The beginning of this epic Sci-fi/Fantasy left me wondering whether I was going to be able to get in to the book (I don’t think it helped that I was listening to it on audio.) The myriad of technical descriptives, complex concepts, along with a host of characters and situations meant listening hard so as not to get lost.
But oh boy was it worth it, I was quickly submersed in the mastery of Mr Millers tale weaving, the more I listened the more intrigued I became. The characters were developed skilfully, in detail and I soon identified with each of them, the twists and turns the reader/listener is subjected too are well worth waiting for. As the narrative continued everything became clear and the addictive, credible story transports you literally to another realm.
I enjoyed Christine’s narration, although having listed to some of her other work this sounded computerised in places and took some time to get used to.
Be prepared to astounded and amazed, I was and I loved the acknowledgement to the father of theoretical computer science and artificial intelligence.
Bravo Mr Miller, when can we have the next instalment?
"Cool story - great character action"
Honestly, you can't judge this particular audiobook by the sample. The main character, Sethra is doing a monologue into his implant as part of his diary - basically giving us the setting for why these humans are where they are today. So Sethra is asking questions to himself (reason for the narrator's 'up' tones here) for almost a full 4 minutes, then reverts to regular conversing. And Sethra is a geek, so he isn't going to speak like a Toast Masters speaker. (Think Sheldon or Leonard from Big Bang Theory).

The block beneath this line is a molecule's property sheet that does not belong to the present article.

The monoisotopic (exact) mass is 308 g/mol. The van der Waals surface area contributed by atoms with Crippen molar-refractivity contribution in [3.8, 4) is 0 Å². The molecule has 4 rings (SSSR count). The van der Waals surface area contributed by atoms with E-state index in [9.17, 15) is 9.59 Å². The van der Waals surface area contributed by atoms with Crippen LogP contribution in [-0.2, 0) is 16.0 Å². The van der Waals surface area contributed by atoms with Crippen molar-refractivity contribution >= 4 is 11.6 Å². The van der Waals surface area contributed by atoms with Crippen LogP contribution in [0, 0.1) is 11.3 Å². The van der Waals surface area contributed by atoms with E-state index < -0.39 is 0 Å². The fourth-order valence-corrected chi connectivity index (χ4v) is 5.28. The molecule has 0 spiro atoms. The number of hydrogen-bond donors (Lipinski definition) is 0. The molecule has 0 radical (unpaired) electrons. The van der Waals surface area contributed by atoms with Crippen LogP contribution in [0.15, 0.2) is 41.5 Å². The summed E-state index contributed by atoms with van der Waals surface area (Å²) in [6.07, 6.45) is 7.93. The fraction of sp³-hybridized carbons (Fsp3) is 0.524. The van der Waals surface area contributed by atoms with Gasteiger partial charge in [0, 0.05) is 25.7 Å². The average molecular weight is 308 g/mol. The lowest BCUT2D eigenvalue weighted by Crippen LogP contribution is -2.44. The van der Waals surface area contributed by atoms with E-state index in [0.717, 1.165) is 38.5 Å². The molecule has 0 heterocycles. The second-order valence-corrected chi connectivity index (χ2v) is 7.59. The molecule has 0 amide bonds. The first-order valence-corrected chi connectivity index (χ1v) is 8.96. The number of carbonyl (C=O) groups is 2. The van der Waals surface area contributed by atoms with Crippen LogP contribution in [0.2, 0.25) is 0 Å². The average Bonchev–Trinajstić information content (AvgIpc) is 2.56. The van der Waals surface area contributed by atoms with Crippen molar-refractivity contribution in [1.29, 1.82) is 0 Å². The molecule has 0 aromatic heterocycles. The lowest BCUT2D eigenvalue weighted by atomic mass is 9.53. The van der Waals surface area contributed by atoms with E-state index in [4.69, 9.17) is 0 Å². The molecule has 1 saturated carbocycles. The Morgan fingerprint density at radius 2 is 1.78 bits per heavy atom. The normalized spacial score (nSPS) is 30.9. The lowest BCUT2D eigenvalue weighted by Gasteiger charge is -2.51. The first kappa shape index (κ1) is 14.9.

I found there was some 'echo' in the prologue during Sethra's monologue, but once chapter 1 started, that went away, so it seems to me a couple of reviewers were only writing their reviews based on listening to the audio sample, thinking the narrator is elongating the last word in a sentence when hearing the echo and that she is speaking only in up tones, then reading Amazon reviews to get the gist of what the book was - then writing a review.
If you listen to the whole book (it IS very technical, so be prepared to listen closely), it's a pretty entertaining collection of characters. The narrator states the 'star' date and time in the beginning of almost every chapter like a Captain's Log from Star Trek - but that's how the author wrote it - I guess Mr. Miller wants to give us a sense of how much time is passing between each event and subplot. That sometimes seems a bit much because sometimes only hours have passed. But if you listen to this audiobook with stereo headphones, you can hear the warm, subtle shading in the narrator's tones as she mentions dates and times - it isn't monotone. Character voices were distinct and fun.